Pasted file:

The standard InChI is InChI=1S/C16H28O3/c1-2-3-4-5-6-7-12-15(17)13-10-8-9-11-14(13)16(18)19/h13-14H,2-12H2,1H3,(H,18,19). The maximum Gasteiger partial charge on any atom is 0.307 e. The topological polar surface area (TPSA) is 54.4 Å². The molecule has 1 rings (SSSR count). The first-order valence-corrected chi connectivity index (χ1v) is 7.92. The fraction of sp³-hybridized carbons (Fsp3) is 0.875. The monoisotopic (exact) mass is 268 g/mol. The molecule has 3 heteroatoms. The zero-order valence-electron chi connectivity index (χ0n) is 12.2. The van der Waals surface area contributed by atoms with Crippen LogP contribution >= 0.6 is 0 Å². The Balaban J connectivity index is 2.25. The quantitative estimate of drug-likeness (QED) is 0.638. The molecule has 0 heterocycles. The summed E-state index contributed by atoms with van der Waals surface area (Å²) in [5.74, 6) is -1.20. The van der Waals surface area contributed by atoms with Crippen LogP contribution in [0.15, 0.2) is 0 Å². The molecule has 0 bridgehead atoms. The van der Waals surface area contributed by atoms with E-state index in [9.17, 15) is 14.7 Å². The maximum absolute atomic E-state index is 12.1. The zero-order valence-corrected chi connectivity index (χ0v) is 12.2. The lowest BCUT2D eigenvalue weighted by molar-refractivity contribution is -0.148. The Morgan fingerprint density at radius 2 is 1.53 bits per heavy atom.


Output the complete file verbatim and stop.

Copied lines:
The standard InChI is InChI=1S/C16H28O3/c1-2-3-4-5-6-7-12-15(17)13-10-8-9-11-14(13)16(18)19/h13-14H,2-12H2,1H3,(H,18,19). The maximum Gasteiger partial charge on any atom is 0.307 e. The topological polar surface area (TPSA) is 54.4 Å². The molecule has 1 rings (SSSR count). The first-order valence-corrected chi connectivity index (χ1v) is 7.92. The fraction of sp³-hybridized carbons (Fsp3) is 0.875. The monoisotopic (exact) mass is 268 g/mol. The molecule has 3 heteroatoms. The zero-order valence-electron chi connectivity index (χ0n) is 12.2. The van der Waals surface area contributed by atoms with Crippen LogP contribution >= 0.6 is 0 Å². The Balaban J connectivity index is 2.25. The quantitative estimate of drug-likeness (QED) is 0.638. The molecule has 0 heterocycles. The summed E-state index contributed by atoms with van der Waals surface area (Å²) in [5.74, 6) is -1.20. The van der Waals surface area contributed by atoms with Crippen LogP contribution in [0.15, 0.2) is 0 Å². The molecule has 0 bridgehead atoms. The van der Waals surface area contributed by atoms with E-state index in [9.17, 15) is 14.7 Å². The maximum absolute atomic E-state index is 12.1. The zero-order valence-corrected chi connectivity index (χ0v) is 12.2. The lowest BCUT2D eigenvalue weighted by molar-refractivity contribution is -0.148. The Morgan fingerprint density at radius 2 is 1.53 bits per heavy atom.